NIL8. There was a NIL8 set that was probably the hottest show ever. The walls were dripping, the ceiling was dripping, there were clouds forming in the corners of the room, and they did not slow down one bit.

I have hundreds more, but that's only me. Ask any Warehouse kid from the past tow decades and you're going to get a completely different story.

vertigounconscious8 karma

how did you go about choosing your space? Did the town/city harass you about the noise?

IamWarehouseSteve14 karma

Two of the original partners owned a tanning salon in the basement, and the above ground part of the building was completely vacant. I used to hang out in the tanning salon between jobs because I did touring sound support. (Not to get tanned. It was always full of beautiful women.)
One day I asked for the keys to check out the space. I walked through the second floor and was amazed at the woodwork and the doorways. Then I climbed the infamous 49 steps, and saw the big room. Lost all grasp of reality, and made the worst/best decision in my life.

dakotaslim8 karma

Any ludacris riders make you think twice about booking a certain band?

IamWarehouseSteve23 karma

Oftentimes. We got a rider request a few weeks ago that was over 10 pages long, so I contacted the road manager. Turned out that the band hated that stuff so much that they made up a ridiculously long rider so that they'd never have to do it again. They basically said "cross off everything but the water".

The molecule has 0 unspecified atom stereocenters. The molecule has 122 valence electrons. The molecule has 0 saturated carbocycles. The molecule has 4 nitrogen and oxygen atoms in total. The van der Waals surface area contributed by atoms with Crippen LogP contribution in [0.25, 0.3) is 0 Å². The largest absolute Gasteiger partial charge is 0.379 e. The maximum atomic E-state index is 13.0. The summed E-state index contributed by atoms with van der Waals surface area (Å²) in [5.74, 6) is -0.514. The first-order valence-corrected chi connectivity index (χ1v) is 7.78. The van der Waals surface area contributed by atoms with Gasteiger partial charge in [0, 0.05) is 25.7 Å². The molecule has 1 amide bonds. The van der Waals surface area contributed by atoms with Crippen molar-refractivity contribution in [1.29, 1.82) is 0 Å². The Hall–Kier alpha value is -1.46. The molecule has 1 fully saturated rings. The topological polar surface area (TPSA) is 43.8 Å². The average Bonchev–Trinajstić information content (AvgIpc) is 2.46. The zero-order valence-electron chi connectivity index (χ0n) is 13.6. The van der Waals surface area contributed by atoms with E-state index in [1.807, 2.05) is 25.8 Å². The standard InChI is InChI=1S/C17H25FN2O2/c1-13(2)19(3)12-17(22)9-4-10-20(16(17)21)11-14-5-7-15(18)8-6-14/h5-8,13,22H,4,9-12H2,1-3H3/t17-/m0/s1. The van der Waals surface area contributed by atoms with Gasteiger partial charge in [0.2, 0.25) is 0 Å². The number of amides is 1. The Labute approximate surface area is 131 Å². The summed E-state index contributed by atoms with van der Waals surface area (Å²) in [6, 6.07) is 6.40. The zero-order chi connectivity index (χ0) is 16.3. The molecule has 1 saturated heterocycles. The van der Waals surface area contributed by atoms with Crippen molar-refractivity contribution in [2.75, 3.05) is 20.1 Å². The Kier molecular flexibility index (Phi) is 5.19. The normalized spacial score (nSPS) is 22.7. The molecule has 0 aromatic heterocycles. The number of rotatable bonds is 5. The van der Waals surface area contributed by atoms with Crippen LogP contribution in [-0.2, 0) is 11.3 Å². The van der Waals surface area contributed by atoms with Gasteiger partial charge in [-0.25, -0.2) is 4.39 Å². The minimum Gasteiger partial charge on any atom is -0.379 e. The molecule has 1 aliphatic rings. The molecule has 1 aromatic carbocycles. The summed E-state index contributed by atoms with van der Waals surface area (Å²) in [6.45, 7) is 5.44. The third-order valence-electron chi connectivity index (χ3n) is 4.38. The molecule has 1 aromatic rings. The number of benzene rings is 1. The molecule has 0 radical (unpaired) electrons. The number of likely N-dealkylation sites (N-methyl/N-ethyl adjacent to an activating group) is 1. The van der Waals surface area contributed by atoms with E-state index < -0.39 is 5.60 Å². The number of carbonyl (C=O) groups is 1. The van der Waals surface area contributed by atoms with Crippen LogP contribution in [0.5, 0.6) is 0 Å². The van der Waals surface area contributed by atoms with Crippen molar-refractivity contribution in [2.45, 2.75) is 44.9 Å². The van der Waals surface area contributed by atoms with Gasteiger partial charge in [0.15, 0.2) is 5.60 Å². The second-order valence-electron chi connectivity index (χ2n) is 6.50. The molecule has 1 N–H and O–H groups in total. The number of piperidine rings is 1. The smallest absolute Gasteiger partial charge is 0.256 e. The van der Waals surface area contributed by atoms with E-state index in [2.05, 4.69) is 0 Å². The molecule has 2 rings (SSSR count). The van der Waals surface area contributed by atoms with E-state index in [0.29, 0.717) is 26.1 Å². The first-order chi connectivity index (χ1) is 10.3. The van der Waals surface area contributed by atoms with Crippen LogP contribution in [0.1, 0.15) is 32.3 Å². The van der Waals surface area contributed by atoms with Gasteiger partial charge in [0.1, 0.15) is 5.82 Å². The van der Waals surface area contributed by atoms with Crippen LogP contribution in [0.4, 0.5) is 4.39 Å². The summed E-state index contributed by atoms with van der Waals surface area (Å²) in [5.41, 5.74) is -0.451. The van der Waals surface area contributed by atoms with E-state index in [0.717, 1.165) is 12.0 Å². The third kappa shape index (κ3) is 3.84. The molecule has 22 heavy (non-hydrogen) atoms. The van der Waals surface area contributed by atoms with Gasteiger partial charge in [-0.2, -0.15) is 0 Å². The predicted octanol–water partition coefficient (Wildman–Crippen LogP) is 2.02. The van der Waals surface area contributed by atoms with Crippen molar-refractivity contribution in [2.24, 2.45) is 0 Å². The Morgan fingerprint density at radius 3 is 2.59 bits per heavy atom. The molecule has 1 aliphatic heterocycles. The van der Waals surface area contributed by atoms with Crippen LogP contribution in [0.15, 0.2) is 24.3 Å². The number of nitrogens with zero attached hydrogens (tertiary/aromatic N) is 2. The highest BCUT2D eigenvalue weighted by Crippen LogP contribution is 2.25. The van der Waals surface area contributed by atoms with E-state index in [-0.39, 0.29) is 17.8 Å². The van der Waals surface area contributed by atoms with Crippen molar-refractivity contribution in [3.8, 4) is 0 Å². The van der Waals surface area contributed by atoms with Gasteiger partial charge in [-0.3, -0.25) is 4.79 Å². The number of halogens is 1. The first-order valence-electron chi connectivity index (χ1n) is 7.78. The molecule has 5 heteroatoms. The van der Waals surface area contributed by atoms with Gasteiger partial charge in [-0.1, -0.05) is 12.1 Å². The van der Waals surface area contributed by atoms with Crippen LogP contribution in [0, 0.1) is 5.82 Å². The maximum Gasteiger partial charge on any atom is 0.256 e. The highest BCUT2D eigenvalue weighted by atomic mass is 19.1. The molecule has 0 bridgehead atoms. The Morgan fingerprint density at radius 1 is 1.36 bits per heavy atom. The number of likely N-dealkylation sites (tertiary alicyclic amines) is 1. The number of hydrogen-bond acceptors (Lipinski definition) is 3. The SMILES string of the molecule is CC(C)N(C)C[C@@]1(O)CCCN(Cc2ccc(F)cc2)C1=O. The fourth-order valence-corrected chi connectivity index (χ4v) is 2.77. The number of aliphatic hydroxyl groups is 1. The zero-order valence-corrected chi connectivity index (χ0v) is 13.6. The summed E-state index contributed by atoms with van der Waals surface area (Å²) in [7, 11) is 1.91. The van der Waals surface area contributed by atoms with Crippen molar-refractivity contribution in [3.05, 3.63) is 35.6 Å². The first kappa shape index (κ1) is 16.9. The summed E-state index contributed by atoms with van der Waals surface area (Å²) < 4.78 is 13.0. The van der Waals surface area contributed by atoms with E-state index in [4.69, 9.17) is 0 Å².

But there have been some other weird ones. Sherwood asked for "1 (one) well greased goat", the Poster Children asked that they be introduced by a retired astronaut, and letlive wanted three small, three medium, and four large pairs of boxer briefs, and 24 pairs of black socks (which they did not insist on at all).
Tube socks are one of the most common rider requests/"necessities". Lots of time to wank on the road, little time for laundry.
And then there were The Dead Milkmen. They were one of our first big shows and at the time I didn't understand that the venue could cross things off of the rider. We had a whole buffet, deli trays, big bowls of candy, and two dozen long stemmed red roses, which they put to use at the end of their set. After they got done, they grabbed the roses, ran down to the door, and handed them out to pretty girls as they left the venue.

firesatnight8 karma

Steve I used to play The Warehouse all the time with my old band and you were always awesome. Thank you so much for everything you do.

Question... has anyone injured themselves on the stairs?

Also, are you tired of everyone bitching about climbing them? Haha

IamWarehouseSteve10 karma

Not tired of it. The stairs are an iconic part of the Warehouse experience.

A drunk girl in high heels broke her ankle once.
Wesley Willis injured the stairs.


Aventine8 karma

I'm donating because i just found out Wesley Willis played at the fucking warehouse. Also i'm playing there friday.

IamWarehouseSteve4 karma

Wesley played here three times.

BDBN7 karma

Did you interact with Wesley much? What was he like in real life?

IamWarehouseSteve8 karma

We had Wesley play at the Warehouse 3 times.

Everybody who knows Wesley knows that he enjoyed headbutting anyone and everyone. When he grabbed the back of your neck, looked you in the eyes, and pulled your head towards his, you knew to grit your teeth together, and expect stars and a good solid thunk.